# Question Video: Expressing the Components of a Vector in Terms of the Standard Unit Vectors and Finding Its Norm Mathematics • 12th Grade

Given that π = β¨5/2, 2β©, express the vector π in terms of the unit vectors π’ and π£, and find its norm |π|.

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### Video Transcript

Given that π is the vector five over two, two, express the vector π in terms of the unit vectors π’ and π£, and find its norm the magnitude of π.

In this question, weβre given a vector π and weβre given it in terms of its components. We need to express this vector in terms of the unit directional vectors π’ and π£. And we also need to find the norm of our vector π. And weβre given the notation for this. Itβs written the absolute value of vector π. To answer this question, weβre first going to need to recall what it means to express the vector in terms of its components. And because vectors can represent a lot of different things, there are a lot of different ways of thinking about this. For example, we often think of vectors graphically representing a distance traveled. However, vectors donβt always represent this. Itβs just an easy way to think about them.

Vectors are just an object with magnitude and direction. And the components of our vector help us determine the magnitude and direction of our vector. Each component of our vector will represent a different direction. And the value of this component will tell us the magnitude in that direction. In this case, the vector π, π will be ππ’ plus ππ£. And sometimes, we hear the value of π called the π’-component of our vector. And sometimes we hear the value of π called π£-component of our vector.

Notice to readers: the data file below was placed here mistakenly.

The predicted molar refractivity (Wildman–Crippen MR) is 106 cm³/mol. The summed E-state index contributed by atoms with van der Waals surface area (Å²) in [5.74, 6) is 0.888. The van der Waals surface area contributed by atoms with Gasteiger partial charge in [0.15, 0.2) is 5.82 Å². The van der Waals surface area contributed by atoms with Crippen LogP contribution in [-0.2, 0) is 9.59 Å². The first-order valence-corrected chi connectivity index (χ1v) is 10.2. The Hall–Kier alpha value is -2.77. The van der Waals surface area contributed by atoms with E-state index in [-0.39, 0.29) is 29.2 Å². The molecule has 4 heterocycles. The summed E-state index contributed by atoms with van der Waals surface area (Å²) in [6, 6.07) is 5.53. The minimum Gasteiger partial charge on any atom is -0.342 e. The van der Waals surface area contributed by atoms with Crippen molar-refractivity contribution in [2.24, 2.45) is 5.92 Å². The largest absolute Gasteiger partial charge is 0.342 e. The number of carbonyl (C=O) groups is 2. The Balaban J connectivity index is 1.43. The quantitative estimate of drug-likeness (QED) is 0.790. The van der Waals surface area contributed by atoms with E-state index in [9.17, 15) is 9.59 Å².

We can directly apply this to express the vector π in terms of π’ and π£. The π’-component of vector π will be five over two and the π£-component will be two. So the coefficient of π’ should be five over two and the coefficient of π£ should be two. So vector π is five over two π’ plus two π£. So that gives us the answer to the first part of our question. But we also need to find the norm of our vector π. And thereβs a few different ways of doing this.

For example, we know if we graphically represent our vector, then the norm of our vector will be the length. And this would work. However, because weβve given π in terms of its components, thereβs actually an easier way. We know the norm or magnitude of the vector π, π is going to be equal to the square root of the sum of the squares of its components.

The norm of the vector π, π is the square root of π squared plus π squared. So we can instead just use this to find the norm of our vector π. We need to find the square root of the sum of the squares of its components. The norm of vector π is the square root of five over two all squared plus two squared. Simplifying this, we get the square root of 25 over four plus four. Next, by writing four as 16 divided by four, we can add the two terms inside of our square root together. We get the square root of 41 over four.

Now, instead of taking the square root of both the numerator and the denominator together, weβll take the square root of each separately. This gives us the square root of 41 divided by the square root of four. And of course, we can evaluate the square root of four; itβs equal to two. And this gives us that the norm of vector π is equal to root 41 divided by two. Therefore, we were able to show if π is the vector five over two, two, then in terms of the unit directional vectors π’ and π£, π is equal to five over two π’ plus two π£ and the norm of vector π is root 41 over two.